Use case: user desires to view a collection of masters theses by subject.
Solution 1: register departmental names as corporations in MARC 710
Catch 1: the departments have merged to create large departments (for example, the old departments of English, Romance languages and Germanic languages became the department of modern foreign languages). The data that would have identified theses in English is now lost when the authority in 710 is updated.
Catch 2: the metadata does uniformly differentiate between theses on different aspects of study, for example, performative music is not distinguished uniformly from theoretical music, linguistics of English is lumped together with American cultural studies and literary studies. Thus, unrelated theses are placed together because they come from the same department, but not the same study track.
Catch 3: it is difficult to identify theses from the institution because the institution has changed name, and because the institution was formed by a merger and the merged institutions were also subject to various name changes.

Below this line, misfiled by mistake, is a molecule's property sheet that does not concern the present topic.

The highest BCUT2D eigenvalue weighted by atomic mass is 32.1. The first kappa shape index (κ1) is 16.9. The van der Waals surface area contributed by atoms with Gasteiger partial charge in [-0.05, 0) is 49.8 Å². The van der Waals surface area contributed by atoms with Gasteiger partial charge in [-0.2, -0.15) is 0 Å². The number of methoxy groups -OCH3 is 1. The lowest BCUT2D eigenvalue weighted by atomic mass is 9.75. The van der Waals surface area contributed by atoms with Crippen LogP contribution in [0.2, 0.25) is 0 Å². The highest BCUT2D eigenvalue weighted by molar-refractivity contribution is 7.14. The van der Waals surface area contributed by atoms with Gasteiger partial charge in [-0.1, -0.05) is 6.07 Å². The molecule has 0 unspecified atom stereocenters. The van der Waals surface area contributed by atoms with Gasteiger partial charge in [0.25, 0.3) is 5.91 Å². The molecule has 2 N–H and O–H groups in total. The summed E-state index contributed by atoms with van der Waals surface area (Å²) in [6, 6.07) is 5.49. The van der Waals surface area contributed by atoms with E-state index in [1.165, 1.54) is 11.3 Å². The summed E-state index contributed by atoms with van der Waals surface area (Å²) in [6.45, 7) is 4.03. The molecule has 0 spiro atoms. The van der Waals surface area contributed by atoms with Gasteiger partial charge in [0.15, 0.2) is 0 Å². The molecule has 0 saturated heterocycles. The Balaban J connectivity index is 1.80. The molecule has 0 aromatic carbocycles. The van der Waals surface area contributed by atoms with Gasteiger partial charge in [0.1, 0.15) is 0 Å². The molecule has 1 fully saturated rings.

Solution 2: Restructure the metadata so that the theses belong to a series with a standard title, create a controlled vocabulary that is used to differentiate the various theses on the basis of topic and study track, use solution 1 retroactively.
Catch 1: Reality*.
Solution 3: Use RDF.
Catches: we’ll work them out.
*Actually, the biggest problem is that the users want to present the data in their own system, which would involve either caching the data gleaned via SRU (not possible for the departmental staff) or screenscraping the OPAC (not a nice solution).